Thursday, 28 December 2017

Its getting Colder and Windier , thats for sure .

The Journey south has been a constant battle against the wind, fuel consumption is down about 30 % and at times ( as you will read ) it has become quite dangerous. 


Our goal was to get to Ushuaia in Argentina for Christmas. This is about the most southerly town of any size in the world. However to get there you actually have to enter Chile for a few hundred kilometres and then back out into Argentina. In effect Argentina has a small plot that is isolated from the rest of the country by a piece of Chile. 

There is also a ferry to get just after the Chilean border.

Border crossings are all very similar and you really need to allocate a few hours for each. So far our timing at the borders has been impeccably bad. We always seem to turn up just behind 3 coach loads of tourist. There is nothing more depressing than joining a very long queue and nobody joins it behind you. 

Pat did however, adopt a lone Swiss motorcyclist called Jan, who became quite a feature over the Xmas period .

Smuggling food across borders is now normal. The vehicle searches are brief, but I am sure we will get caught sooner or later. Retrieving 2 kilos of prawns and a pineapple out of your backside is however quite unpleasant for all parties involved

The ferry to the main part of Chile cost 680 Argentinian Pesos and took about 30 minutes 




We headed for the first sizable town called Cerro Sombrerro and a set up camp in the closed camp site, only to be quickly evicted by the owner. We then discovered a group of travellers all camped out in the garden of the Tourist Information building that had good wifi and heated toilets and showers for free.

That night we had 11 in the truck for a drink, from various nationalities including German, Swiss, Finnish and American. It was a really great night. 





What we didn't know was that the next day would be a disaster that we will remember.

As previously mentioned we had to leave Chile and re enter Argentina. For some reason the exit from one country to the entry to the next are about 15km apart so in essence its like doing two separate border crossings .

I have also mentioned the wind being dangerous, well it really caught us out here. 

At the exit from Chile  the force of the wind was such that we could hardly stand up. We had finished the exit procedure and had just got back to the truck . Pat opened the cab passenger door by about an inch and the wind caught it and flung the door open. This pulled Pat out of the cab and threw her horizontally to her landing site that was about 3 meters from the vehicle . She landed on her back ( she must practice her landings ) and we really thought she had caused some serious injury . A man stopped in his car to help us but couldn't actually get to us against the wind even though he was crawling on his hands and knees.

I couldn't shut the cab door against the wind and I really thought we would also lose the door.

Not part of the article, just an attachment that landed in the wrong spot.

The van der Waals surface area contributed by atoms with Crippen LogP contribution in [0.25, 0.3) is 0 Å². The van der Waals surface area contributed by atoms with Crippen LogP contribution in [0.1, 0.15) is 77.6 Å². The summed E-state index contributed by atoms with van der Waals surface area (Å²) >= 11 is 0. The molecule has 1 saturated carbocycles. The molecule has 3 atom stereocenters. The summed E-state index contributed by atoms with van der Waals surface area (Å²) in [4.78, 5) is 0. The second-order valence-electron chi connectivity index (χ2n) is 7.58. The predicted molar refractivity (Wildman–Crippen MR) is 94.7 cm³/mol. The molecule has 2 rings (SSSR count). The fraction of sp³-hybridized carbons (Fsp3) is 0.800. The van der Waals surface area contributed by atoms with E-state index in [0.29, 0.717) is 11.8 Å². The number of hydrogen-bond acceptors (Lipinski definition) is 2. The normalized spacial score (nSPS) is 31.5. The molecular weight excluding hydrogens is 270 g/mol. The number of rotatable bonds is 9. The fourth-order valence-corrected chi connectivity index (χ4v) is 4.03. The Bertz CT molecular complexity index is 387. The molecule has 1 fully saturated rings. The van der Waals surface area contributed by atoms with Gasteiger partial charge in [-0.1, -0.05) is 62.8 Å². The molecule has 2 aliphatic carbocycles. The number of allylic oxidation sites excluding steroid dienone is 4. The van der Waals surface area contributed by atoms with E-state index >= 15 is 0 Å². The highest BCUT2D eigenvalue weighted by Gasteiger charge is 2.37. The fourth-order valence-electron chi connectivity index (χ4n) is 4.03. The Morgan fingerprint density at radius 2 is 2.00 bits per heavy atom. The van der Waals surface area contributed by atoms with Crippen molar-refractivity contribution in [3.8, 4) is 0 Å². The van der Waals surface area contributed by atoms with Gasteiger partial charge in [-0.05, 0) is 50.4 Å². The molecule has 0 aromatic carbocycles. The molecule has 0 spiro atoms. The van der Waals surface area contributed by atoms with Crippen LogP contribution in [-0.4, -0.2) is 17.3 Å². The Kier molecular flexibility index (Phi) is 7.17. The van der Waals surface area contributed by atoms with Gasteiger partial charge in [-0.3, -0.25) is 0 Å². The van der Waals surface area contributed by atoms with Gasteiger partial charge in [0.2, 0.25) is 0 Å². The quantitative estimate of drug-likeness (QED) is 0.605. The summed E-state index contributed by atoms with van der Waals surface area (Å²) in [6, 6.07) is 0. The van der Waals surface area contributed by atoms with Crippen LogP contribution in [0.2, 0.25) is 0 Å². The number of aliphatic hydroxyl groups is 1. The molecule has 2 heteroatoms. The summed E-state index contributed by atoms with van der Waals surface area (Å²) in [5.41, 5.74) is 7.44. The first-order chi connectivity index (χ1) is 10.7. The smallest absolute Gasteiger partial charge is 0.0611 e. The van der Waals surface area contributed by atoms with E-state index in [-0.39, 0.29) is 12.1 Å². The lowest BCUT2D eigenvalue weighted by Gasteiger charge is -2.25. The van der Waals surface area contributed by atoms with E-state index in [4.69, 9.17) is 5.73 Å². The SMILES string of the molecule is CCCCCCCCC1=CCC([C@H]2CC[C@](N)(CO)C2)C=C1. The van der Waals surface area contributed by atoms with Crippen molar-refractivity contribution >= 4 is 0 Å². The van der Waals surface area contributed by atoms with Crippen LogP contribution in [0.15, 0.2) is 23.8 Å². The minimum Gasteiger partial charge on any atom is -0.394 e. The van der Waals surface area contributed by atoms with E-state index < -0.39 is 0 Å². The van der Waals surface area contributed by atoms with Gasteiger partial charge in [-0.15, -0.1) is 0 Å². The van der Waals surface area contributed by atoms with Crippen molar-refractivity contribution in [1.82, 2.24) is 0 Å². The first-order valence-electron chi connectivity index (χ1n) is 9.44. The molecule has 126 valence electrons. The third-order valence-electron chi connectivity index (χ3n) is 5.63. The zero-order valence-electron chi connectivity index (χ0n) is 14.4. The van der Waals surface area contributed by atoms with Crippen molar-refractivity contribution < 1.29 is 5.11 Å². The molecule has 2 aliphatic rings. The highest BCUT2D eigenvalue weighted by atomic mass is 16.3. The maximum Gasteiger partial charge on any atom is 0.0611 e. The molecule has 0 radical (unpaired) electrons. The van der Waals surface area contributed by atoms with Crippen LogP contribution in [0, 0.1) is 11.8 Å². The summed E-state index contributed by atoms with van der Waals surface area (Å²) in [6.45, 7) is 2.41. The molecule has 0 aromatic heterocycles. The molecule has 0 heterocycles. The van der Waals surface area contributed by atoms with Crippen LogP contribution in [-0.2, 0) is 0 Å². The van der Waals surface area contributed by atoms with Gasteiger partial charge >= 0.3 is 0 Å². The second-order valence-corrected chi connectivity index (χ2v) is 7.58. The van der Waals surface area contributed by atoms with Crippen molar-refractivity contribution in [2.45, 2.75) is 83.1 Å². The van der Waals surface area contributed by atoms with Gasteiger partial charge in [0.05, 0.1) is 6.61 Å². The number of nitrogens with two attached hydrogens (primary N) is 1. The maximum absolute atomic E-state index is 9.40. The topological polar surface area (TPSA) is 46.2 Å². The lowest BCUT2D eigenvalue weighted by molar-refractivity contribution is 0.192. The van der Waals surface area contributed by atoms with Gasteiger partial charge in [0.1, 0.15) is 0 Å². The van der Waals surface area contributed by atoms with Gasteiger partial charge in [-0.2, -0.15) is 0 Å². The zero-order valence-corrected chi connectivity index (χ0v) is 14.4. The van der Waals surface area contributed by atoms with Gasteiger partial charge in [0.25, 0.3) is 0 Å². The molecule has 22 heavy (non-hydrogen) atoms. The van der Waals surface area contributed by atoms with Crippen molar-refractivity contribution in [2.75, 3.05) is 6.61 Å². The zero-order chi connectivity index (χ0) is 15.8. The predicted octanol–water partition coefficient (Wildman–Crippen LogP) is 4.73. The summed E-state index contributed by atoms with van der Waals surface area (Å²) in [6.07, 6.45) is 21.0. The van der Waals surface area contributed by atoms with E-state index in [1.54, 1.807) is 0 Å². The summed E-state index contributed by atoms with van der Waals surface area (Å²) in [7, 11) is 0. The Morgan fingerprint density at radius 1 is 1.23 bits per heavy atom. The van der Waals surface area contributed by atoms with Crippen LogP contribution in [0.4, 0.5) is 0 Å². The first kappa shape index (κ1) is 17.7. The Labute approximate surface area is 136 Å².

Pat was in agony and we managed to get her laying down in the lower bed and eventually continue the journey. The entry into Argentina  was interesting as Pat couldn't get to the border office . They let us in with a bit of persuasion .

Pat had to travel in the back laying down all the way to Ushuaia . It was like driving an ambulance .

The preceding 100 km before Ushuaia were really beautiful and scenic. You enter Ushuaia via a main gate to be confronted by the very disappointing view of an industrial commercial  dump. 

We did question at this point whether it was worth the journey. However, once you get through the commercial part the port area was really quite pleasant and we parked on the waterfront for a few nights . 

By now  Pats bruise had grown to  to about the size of Alaska . Ouch.

Whilst parked at this point we saw a small rowing boat come ashore full of King Crabs, so I employed my best negotiating skills and payed well over the top for a Crab. It was enormous and very much alive and hell bent on escape. Feeling sorry for him we took him for a drive round town to show him the sights  then converted him into lunch. He served his country well .










Really

To make Pat feel better we teamed up with our Brazilian friends, Nicholas and Ellis, and hit the the local Casino, which was in fact a collection of posh slot machines . We completely blew about £5.00 but it put a smile back on Pat's face. 


We decided that this  wasn't the place for Christmas so we all moved to a really beautiful camping area just out of town It was set in a steep sided valley and you could catch trout in the river. 

Eight for Christmas dinner in the truck was a challenge but it was  a great night. 





















We returned to the port area of Ushuaia and for the first time all was calm. Absolutely stunning 









 

We are not sure where we are heading now but I can guarantee it will be north.